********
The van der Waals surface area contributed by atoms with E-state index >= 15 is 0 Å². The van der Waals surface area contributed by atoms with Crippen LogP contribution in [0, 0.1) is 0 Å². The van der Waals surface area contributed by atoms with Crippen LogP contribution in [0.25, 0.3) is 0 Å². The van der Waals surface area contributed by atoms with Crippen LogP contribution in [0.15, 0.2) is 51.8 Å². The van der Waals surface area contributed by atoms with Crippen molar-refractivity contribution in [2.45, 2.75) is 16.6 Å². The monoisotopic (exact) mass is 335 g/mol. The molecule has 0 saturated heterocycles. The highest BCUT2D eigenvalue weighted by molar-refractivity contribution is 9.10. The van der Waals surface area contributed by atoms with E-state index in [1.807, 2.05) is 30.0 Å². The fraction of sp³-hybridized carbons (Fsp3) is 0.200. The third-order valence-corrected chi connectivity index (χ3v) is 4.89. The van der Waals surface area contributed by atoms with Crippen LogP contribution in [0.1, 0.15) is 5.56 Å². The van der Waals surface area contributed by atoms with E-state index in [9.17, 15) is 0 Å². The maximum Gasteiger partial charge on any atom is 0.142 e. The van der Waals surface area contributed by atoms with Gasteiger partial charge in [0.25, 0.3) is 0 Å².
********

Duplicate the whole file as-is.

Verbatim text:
The van der Waals surface area contributed by atoms with E-state index >= 15 is 0 Å². The van der Waals surface area contributed by atoms with Crippen LogP contribution in [0, 0.1) is 0 Å². The van der Waals surface area contributed by atoms with Crippen LogP contribution in [0.25, 0.3) is 0 Å². The van der Waals surface area contributed by atoms with Crippen LogP contribution in [0.15, 0.2) is 51.8 Å². The van der Waals surface area contributed by atoms with Crippen molar-refractivity contribution in [2.45, 2.75) is 16.6 Å². The monoisotopic (exact) mass is 335 g/mol. The molecule has 0 saturated heterocycles. The highest BCUT2D eigenvalue weighted by molar-refractivity contribution is 9.10. The van der Waals surface area contributed by atoms with E-state index in [1.807, 2.05) is 30.0 Å². The fraction of sp³-hybridized carbons (Fsp3) is 0.200. The third-order valence-corrected chi connectivity index (χ3v) is 4.89. The van der Waals surface area contributed by atoms with Crippen LogP contribution in [0.1, 0.15) is 5.56 Å². The van der Waals surface area contributed by atoms with E-state index in [9.17, 15) is 0 Å². The maximum Gasteiger partial charge on any atom is 0.142 e. The van der Waals surface area contributed by atoms with Gasteiger partial charge in [0.25, 0.3) is 0 Å².